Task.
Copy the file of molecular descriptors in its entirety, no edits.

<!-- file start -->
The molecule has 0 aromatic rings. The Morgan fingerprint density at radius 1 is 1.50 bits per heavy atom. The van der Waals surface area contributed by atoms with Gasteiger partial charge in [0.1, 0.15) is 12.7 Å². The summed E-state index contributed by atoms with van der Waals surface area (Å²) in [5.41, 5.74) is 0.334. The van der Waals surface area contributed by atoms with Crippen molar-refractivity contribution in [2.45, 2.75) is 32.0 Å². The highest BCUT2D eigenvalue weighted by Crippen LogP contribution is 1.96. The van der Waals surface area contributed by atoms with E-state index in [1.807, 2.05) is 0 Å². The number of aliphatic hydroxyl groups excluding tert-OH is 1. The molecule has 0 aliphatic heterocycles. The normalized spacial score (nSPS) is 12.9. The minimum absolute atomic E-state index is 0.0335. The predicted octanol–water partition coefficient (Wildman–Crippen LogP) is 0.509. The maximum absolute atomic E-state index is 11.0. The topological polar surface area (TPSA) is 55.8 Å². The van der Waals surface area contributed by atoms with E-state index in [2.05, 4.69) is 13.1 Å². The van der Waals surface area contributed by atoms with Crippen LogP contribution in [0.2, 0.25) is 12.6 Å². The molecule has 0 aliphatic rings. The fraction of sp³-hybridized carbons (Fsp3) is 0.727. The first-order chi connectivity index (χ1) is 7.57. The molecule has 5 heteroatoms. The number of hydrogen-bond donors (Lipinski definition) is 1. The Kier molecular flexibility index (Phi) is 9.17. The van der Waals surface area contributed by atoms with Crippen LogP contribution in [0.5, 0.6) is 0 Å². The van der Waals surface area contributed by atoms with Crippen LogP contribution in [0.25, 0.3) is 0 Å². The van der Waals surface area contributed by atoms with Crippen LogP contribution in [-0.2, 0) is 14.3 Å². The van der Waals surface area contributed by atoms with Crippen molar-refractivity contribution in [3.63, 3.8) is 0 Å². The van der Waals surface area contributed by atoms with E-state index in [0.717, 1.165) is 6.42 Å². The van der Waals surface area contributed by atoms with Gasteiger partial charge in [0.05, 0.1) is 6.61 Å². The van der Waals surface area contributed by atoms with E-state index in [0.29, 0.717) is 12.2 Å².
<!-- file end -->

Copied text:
The molecule has 0 aromatic rings. The Morgan fingerprint density at radius 1 is 1.50 bits per heavy atom. The van der Waals surface area contributed by atoms with Gasteiger partial charge in [0.1, 0.15) is 12.7 Å². The summed E-state index contributed by atoms with van der Waals surface area (Å²) in [5.41, 5.74) is 0.334. The van der Waals surface area contributed by atoms with Crippen molar-refractivity contribution in [2.45, 2.75) is 32.0 Å². The highest BCUT2D eigenvalue weighted by Crippen LogP contribution is 1.96. The van der Waals surface area contributed by atoms with E-state index in [1.807, 2.05) is 0 Å². The number of aliphatic hydroxyl groups excluding tert-OH is 1. The molecule has 0 aliphatic heterocycles. The normalized spacial score (nSPS) is 12.9. The minimum absolute atomic E-state index is 0.0335. The predicted octanol–water partition coefficient (Wildman–Crippen LogP) is 0.509. The maximum absolute atomic E-state index is 11.0. The topological polar surface area (TPSA) is 55.8 Å². The van der Waals surface area contributed by atoms with E-state index in [2.05, 4.69) is 13.1 Å². The van der Waals surface area contributed by atoms with Crippen LogP contribution in [0.2, 0.25) is 12.6 Å². The molecule has 0 aliphatic rings. The fraction of sp³-hybridized carbons (Fsp3) is 0.727. The first-order chi connectivity index (χ1) is 7.57. The molecule has 5 heteroatoms. The number of hydrogen-bond donors (Lipinski definition) is 1. The Kier molecular flexibility index (Phi) is 9.17. The van der Waals surface area contributed by atoms with Crippen LogP contribution in [0.5, 0.6) is 0 Å². The van der Waals surface area contributed by atoms with Crippen LogP contribution in [0.25, 0.3) is 0 Å². The van der Waals surface area contributed by atoms with Crippen LogP contribution in [-0.2, 0) is 14.3 Å². The van der Waals surface area contributed by atoms with Crippen molar-refractivity contribution in [3.63, 3.8) is 0 Å². The van der Waals surface area contributed by atoms with E-state index in [0.717, 1.165) is 6.42 Å². The van der Waals surface area contributed by atoms with Gasteiger partial charge in [0.05, 0.1) is 6.61 Å². The van der Waals surface area contributed by atoms with E-state index in [0.29, 0.717) is 12.2 Å².